|Christian Heritage||Unsuccessful: Graham Capill, Merepeka Raukawa-Tait, Vic Pollard, Dick Holland, Vic Jarvis, Gerald Barker, Ken Munn, Roger Payne, Ruth Jarvis, Nick Barber, Gavin Denby, Chris Salt, Ian Cummings, Grant Bradfield, McGregor Simpson, Rod Harris, Margaret Burgess, Mike Ferguson, Matthew Flannagan, Madeline Jane Flannagan|
|Outdoor Recreation||Unsuccessful: Lester Phelps, David O'Neill, Paul Check, Warren Sinclair, Henry Willems, Peter Ellery, Edwin Sylva, James Cook, Peter Gibbons, Michael Holmes, James Rudd, Harry Bimler|
|Alliance||Unsuccessful: Laila Harré, Willie Jackson, Matt McCarten, Liz Gordon, Tricia Cutforth, Gerard Hehir, Vern Winitana, Rebecca Matthews, Mike Treen, Naida Glavish, Robert Reid, Jill Ovens, Sam Huggard, Janice Panoho-Smith, Vernon Iosefa Tile, Julie Fairey, Gavin MacLean, Carolyn Payne-Harker, Kamaka Manuel, Mary-Ellen O'Connor, Maxine Boag, Moira Lawler, Len Richards, Ravaani Ghaemmaghamy, John Tuwhakairiora Tibble, Anna McMartin, Anna Sutherland, Hayley Rawhiti, Joseph Randall, Sean Gourley, Peter Wheeler, Val McClimont, Margaret Jeune, Dion Martin, Paula Henderson, Brendon Lane, Peter Jamieson, Fiona McLaren, Solly Southwood, Michael Gilchrist, Paul Protheroe, Justin Wilson, Karl Bartleet, Richard Wallis, Simon Shields, Craig Willis, Helen Mackinlay, Robert Van Ruyssevelt|
|Legalise Cannabis||Unsuccessful: Michael Appleby, Michael Britnell, Irinka Britnell, Dave Moore, Christine Mitchell, Jeanette Saxby, Paul John Michael McMullan, Judy Daniels, Judy Matangi, Paula Lambert, Sugra Morley, Peter Green|
|Mana Maori||Unsuccessful: Angeline Greensill, Ken Mair, Glenis Philip-Barbara, Tame Iti, Jacqui Amohanga, Rihi Vercoe, Mere Takoko, Tanima Bernard, Colleen Skerrett-White, Piripi Haami, Ngahape Lomax, Sharon Pehi-Barlow|
|One New Zealand||Unsuccessful: John Porter, Jim White, Alan McCulloch, Janet White, Richard Fisher, David Moat, Walter Christie, Gill Edwards, Peter Grove, John Bull|
|NMP||Unsuccessful: Mark Atkin, Brett Kenneth Gifkins|
*Chal was ranked fifth on the United Future list and was declared elected, serving as an MP for 17 days. However, it emerged that Chal was not actually eligible to stand for election, as she was not a New Zealand citizen. As a result, she was removed from the party list.
- These party list members later entered parliament in the term as other list MPs elected resigned from parliament.
- These party list members later resigned during the parliamentary term.
Summary of seat changesEdit
- Electoral redistributions:
- A minor reconfiguration of electorates and their boundaries occurred between the 1999 and 2002 elections. Five seats were abolished and seven were created, giving a net increase of two electorates.
- The seats of Albany, Hunua, Karapiro, Titirangi and Hauraki (Maori) ceased to exist.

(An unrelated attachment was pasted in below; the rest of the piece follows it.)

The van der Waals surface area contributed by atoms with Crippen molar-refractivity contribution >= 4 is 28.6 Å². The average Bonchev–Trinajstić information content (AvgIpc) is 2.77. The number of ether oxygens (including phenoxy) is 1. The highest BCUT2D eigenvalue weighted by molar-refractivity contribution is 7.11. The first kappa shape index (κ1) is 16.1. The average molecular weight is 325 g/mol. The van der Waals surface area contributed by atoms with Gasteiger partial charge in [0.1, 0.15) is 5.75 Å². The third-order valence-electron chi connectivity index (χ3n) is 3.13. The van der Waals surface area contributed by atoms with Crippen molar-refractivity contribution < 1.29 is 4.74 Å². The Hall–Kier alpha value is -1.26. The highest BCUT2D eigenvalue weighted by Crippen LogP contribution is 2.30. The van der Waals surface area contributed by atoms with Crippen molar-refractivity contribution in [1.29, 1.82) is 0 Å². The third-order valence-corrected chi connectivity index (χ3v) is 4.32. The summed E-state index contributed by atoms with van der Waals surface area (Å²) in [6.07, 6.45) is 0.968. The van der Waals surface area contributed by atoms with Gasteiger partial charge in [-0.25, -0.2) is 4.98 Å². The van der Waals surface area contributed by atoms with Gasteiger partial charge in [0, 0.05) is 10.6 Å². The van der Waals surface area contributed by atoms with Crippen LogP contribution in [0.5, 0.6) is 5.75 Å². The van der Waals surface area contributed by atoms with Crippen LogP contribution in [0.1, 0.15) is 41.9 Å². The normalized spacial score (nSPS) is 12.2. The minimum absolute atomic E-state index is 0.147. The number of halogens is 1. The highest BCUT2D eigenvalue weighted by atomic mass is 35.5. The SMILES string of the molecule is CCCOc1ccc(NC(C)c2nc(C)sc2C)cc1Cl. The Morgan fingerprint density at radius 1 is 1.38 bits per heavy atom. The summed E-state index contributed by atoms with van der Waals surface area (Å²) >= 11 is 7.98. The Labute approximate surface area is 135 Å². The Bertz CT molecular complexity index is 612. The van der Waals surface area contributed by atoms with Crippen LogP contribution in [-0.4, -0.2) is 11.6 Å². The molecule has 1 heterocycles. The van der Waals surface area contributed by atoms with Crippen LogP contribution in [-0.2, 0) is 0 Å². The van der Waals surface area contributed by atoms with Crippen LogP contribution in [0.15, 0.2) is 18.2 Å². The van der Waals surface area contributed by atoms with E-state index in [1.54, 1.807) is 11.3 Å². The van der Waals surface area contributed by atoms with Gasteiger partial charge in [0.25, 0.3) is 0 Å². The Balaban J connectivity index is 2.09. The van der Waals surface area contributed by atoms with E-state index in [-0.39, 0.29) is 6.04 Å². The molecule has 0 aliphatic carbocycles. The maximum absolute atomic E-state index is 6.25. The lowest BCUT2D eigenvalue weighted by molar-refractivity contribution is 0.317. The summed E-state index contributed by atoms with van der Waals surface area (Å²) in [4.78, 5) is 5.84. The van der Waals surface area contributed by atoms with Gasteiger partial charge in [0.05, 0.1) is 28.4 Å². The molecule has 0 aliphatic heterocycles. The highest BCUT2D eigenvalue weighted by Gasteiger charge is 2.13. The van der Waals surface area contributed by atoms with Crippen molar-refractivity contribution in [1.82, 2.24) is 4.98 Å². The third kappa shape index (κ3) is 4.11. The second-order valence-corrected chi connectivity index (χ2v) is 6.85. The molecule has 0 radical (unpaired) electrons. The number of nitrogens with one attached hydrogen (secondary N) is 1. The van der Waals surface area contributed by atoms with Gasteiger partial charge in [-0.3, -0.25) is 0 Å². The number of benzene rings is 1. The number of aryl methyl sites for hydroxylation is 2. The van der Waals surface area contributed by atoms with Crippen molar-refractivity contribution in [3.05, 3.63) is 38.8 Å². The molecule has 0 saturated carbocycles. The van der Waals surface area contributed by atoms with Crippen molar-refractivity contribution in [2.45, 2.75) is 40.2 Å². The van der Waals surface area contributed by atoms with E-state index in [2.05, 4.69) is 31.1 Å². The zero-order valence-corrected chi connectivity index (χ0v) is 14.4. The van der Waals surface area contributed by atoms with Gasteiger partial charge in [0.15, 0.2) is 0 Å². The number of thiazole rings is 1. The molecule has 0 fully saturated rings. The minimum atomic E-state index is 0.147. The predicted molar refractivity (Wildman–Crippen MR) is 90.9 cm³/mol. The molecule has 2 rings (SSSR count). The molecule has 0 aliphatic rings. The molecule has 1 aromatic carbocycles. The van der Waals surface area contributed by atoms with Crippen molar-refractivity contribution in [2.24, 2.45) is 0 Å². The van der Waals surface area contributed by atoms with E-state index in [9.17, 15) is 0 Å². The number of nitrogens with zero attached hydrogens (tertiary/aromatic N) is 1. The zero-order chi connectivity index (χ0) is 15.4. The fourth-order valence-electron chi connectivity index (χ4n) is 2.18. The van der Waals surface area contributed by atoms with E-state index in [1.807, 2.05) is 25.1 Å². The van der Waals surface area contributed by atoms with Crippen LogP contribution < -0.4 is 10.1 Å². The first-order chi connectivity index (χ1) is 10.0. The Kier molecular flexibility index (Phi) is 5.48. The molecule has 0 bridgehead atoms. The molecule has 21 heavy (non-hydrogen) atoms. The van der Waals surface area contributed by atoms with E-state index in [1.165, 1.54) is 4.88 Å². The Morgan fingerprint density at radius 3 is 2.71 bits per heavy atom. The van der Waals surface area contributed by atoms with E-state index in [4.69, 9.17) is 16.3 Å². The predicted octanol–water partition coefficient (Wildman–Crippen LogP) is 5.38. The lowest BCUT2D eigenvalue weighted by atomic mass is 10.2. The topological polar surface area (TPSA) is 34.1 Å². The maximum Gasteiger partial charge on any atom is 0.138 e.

- The seats of Clevedon, East Coast Bays, Helensville, New Lynn, Piako, Tainui (Maori) and Tamaki Makaurau (Maori) came into being.
- Seats captured:
- By Labour: Hamilton East, Otago and Waitakere were captured from National.
- By National: Coromandel was captured from the Greens.
- The seat of Wigram transferred from the Alliance to the Progressives due to a change of its MP's party affiliation.
- Seats transferred from departing MPs to new MPs:
- The seat of Rakaia, held by a departing National MP, was won by a new National candidate.
- The seats of Mana, Napier, Otaki, and Te Tai Hauauru, all held by departing Labour MPs, were won by new Labour candidates (although the departing Mana MP became a list MP and the departing Te Tai Hauauru MP returned to Parliament in another electorate).
- Labour list seats: Lost 1 (was 8, fell to 7)
- Retired: 1
- Became electorate MPs: 3
- Re-elected: 4
- Newly elected: 3 (including a former electorate MP)
- National list seats: Lost 11 (was 17, fell to 6)
- Retired: 4
- Re-elected: 5
- Not re-elected: 8
- Newly elected: 1
- New Zealand First list seats: Gained 8 (was 4, rose to 12)
- Re-elected: 4
- Newly elected: 8
- ACT list seats: No change (was 9, remained 9)
- Re-elected: 7
- Not re-elected: 2
- Newly elected: 2
- Green list seats: Gained 3 (was 6, rose to 9)
- Re-elected: 6
- Newly elected: 3 (including a former electorate MP)
- Alliance list seats: Lost 9 (was 9, fell to 0)
- Retired: 1
- Not re-elected: 3
- (Transferred to Progressives: 5)
- United Future list seats: Gained 7 (was 0, rose to 7)
- Newly elected: 7
- Progressive list seats: Gained 1 (was 0, rose to 1)
- (Transferred from Alliance: 5)
- Retired: 2
- Re-elected: 1
- Not re-elected: 2
- James, Colin (14 June 2011). "John Key, modest constitutional innovator". Otago Daily Times. Archived from the original on 29 September 2011. Retrieved 6 December 2011.
- The Baubles of Office: The New Zealand General Election of 2005 p87, edited by Stephen Levine & Nigel S Roberts (2007, Victoria University Press, Wellington) ISBN 978-0-86473-539-3
- Boston, Jonathan (2003). New Zealand Votes: The General Election of 2002. Wellington: Victoria University Press. p. 22. ISBN 0-86473-468-9. Retrieved 9 October 2014.
- "Official Count Results -- Electorate Status". Electoral Commission. Retrieved 26 June 2017.
- "Party Lists of Successful Registered Parties". Electoral Commission. Retrieved 26 August 2013.
- "Party Lists of Unsuccessful Registered Parties". Electoral Commission. Retrieved 26 August 2013.
- Vowles; et al. (2004). Jack Vowles; Peter Aimer; Susan Banducci; Jeffrey Karp; Raymond Miller (eds.). Voters' Veto: the 2002 Election in New Zealand and the Consolidation of Minority Government. Auckland, New Zealand: Auckland University Press.
- Boston, Jonathan, ed. (2003). New Zealand votes: the general election of 2002. Wellington [N.Z.]: Victoria University Press. ISBN 0864734689.